Spoonbenders: there’s an obvious magic trick analogy to be made and yes, I’m going to make it

Spoonbenders is about: a family of performing psychics, the Chicago mob, secret government agencies, show business, and enough familial dysfunction to give Oedipus a run for his money. At a little over 400 pages, Spoonbenders at times does not feel voluminous enough to contain its five narrators and multiple plot threads—you’re constantly on your guard, waiting for Daryl Gregory to trip up, radically short-change a major character or drop a plotline. And yes, maybe on further examination there are arguments to be made concerning the level of development characters receive or the amount of time given to certain plotlines, but watching the third act of Spoonbenders, the overwhelming feeling is one of, well, astonishment. Gregory’s denouement comes together with all the skill of a (yes, let me indulge myself here) high-wire act, FBI agents, mobsters, and grief issues all converging together in a way that is nothing

Is this all pretty gushy? Yeah, it is. But Spoonbenders was a good, fun book written with a great deal of skill, and while it didn’t quite the emotional devastation of the The Paper Menagerie, as someone who figures herself in the writing business as well, I can respect skill.

Spoonbenders, like many good things in my life, came into my life courtesy of public radio aka NPR’s 2017 book concierge (thank you NPR, please support your local radio station) and like many of the titles I’ve discovered via NPR, it proven a delightful read. Despite the amount of ground it covers, the book’s premise is fairly simple: once upon the time, there was a family of psychics. In the 70s, the Amazing Telemachus Family had nearly had it all—fame, fortune, McDonald’s sponsorships and limited edition trading cards, etc.

Except, it turns out, they didn’t. On the cusp of stardom, the Amazing Telemachuses were instead humiliated, “debunked” by the Astonishing Archibald on national television despite their actual psychic skills. Now, roughly twenty years later, disillusionment and the death of their mother Maureen has left the Telemachuses in a sorry state indeed: Irene is a thirty-one-year-old single mother, Frankie is a debt-ridden construction worker involved in a goji berry pyramid scheme, and Buddy is an adult man who lives in his dad’s basement and occasionally forgets to put on pants. Teddy Telemachus is too old and cardsharp to let life knock him down, but he’s still a seventy-two-year-old widower with an extremely strained relationship to his children. And then there’s Matty Telemachus, Irene’s son and budding astral projector, a fourteen-year-old who knows just enough about the family business to be tantalized but not enough to be cautious. It’s a fairly wide age range we’ve got here, and with each character serving as narrator, the themes are similarly wide-ranging: online dating in 1995, adolescent fumblings with lust and adulthood, FBI agents interested in psychic spies as national defense, accidentally owing 50k to the mob…again, it’s a very broad book, and getting into the particulars would spoil a lot of the fun.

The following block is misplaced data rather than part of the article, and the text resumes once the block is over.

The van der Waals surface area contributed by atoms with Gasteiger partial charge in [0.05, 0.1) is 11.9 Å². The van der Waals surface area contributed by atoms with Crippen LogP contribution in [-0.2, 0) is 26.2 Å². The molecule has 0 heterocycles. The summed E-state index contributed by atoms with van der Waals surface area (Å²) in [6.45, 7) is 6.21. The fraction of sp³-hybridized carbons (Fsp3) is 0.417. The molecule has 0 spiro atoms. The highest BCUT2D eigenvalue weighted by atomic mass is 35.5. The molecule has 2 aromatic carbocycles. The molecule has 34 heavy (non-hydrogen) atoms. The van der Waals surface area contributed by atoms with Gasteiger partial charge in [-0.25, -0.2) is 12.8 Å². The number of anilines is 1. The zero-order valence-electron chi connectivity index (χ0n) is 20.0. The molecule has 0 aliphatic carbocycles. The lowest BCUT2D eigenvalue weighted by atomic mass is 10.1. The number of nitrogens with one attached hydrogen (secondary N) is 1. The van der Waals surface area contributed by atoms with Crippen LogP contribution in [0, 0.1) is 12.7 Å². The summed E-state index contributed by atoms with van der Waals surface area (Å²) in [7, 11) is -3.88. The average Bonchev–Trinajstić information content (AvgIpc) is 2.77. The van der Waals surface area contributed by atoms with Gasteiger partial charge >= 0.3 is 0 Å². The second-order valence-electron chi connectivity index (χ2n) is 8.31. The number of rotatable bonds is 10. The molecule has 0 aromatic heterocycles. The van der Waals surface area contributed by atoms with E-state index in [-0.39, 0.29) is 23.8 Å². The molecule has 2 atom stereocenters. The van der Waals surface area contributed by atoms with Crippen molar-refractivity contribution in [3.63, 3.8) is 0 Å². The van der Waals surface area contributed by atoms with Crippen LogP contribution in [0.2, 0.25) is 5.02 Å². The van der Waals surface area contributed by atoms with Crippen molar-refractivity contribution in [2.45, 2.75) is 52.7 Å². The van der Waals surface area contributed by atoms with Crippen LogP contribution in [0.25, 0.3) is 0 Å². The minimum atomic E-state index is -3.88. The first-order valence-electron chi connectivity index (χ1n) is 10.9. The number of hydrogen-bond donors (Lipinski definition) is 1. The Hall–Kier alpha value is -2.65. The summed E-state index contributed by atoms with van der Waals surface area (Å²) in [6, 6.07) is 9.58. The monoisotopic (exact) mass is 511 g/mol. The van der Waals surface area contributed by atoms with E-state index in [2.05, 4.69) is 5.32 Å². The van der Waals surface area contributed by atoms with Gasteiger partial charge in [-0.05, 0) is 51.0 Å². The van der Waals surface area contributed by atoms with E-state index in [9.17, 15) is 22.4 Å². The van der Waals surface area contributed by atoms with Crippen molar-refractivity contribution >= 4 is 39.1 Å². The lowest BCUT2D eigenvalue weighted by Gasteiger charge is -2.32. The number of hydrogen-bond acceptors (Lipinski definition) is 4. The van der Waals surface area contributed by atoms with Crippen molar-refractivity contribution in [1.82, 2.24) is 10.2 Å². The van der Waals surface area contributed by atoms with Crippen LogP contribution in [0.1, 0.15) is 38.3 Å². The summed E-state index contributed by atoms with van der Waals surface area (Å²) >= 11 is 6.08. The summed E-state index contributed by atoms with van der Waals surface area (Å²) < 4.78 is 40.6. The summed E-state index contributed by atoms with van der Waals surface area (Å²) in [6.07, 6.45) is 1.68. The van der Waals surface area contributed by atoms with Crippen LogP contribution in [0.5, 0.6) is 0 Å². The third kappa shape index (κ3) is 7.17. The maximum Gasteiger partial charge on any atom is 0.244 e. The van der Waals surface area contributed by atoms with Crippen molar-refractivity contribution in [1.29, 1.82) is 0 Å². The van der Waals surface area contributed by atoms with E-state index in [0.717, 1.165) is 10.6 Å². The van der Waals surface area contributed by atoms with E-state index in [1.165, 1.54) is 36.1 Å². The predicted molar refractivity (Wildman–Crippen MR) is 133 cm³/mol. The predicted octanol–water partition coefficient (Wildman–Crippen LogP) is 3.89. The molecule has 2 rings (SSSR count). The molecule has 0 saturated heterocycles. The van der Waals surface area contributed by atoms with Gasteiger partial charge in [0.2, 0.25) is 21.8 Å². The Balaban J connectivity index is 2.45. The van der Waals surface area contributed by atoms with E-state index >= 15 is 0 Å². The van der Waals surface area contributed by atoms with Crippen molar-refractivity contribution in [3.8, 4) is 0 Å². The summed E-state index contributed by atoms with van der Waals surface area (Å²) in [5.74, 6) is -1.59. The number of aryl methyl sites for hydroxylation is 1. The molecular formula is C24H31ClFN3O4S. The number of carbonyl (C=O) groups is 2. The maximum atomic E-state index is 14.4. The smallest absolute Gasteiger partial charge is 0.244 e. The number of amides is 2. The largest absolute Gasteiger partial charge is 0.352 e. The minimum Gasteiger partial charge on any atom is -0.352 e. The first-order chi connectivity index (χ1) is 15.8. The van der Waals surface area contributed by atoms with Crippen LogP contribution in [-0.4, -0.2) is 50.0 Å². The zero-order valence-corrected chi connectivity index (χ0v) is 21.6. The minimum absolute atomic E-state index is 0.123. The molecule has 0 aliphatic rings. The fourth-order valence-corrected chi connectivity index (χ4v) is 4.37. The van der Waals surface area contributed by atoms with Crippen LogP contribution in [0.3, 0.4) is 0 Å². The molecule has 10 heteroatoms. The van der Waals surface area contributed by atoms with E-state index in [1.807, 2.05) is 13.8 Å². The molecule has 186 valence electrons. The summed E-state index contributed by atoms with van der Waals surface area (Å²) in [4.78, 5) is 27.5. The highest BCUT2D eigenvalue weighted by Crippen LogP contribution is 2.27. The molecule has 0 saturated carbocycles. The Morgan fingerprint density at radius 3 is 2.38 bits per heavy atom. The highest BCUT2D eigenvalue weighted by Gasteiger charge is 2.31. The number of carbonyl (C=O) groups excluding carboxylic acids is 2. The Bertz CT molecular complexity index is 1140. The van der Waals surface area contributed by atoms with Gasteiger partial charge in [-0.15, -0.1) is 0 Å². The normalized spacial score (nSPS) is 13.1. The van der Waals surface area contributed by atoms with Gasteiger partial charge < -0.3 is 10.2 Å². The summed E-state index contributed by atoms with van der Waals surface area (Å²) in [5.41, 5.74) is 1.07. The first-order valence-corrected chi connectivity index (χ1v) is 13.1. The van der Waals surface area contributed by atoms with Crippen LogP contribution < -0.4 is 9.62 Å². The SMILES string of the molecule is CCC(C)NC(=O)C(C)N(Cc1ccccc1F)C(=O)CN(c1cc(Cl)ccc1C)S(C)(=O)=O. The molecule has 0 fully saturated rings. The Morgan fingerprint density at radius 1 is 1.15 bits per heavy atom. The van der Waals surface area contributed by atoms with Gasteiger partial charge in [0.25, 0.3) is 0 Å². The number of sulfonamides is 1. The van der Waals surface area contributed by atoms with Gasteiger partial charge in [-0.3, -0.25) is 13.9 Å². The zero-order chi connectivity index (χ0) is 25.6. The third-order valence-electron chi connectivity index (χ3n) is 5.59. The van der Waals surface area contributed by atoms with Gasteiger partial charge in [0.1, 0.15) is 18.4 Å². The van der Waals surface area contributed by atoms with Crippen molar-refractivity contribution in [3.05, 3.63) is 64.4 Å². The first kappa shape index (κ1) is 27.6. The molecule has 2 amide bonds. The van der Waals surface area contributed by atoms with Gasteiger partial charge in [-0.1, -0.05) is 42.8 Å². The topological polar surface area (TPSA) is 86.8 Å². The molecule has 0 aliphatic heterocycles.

What grounds everything together, though, is the strength of Gregory’s five narrators. Despite their supernatural abilities, the Telemachuses’ main problems are primarily mundane, the type of things not helped much by astral projection or the ability to be a human polygraph. Halfway through the book, there’s a reference to X-men, but this is no Xavier’s School for Gifted Youngster: quite frankly, most of the powers presented here are pretty useless, if not actively problematic. How do you sustain a relationship, after all, when you can sense every white lie uttered, to say nothing of the larger ones? What does being able to see the future mean when your ability to change it is so very limited? Does mild telekinesis really help much when all your life decisions are terrible? None of the characters in Spoonbenders are perfect—sometimes they’re downright awful to each other—but somehow Gregory manages to produce sympathy for even characters I’m primed to dislike. Spending so much of our time with each of these characters helps, letting us learn their vulnerabilities and worldviews in a naturally intimate manner. Balancing five protagonists and their backstories is no easy task, but it’s one Gregory manages to make look almost effortless.

In short: read Spoonbenders. Maybe it won’t change your life, but it’s a smart, well-crafted book with beautifully developed characters, one of those rare books that leave you both hungry for a sequel and glad without one.

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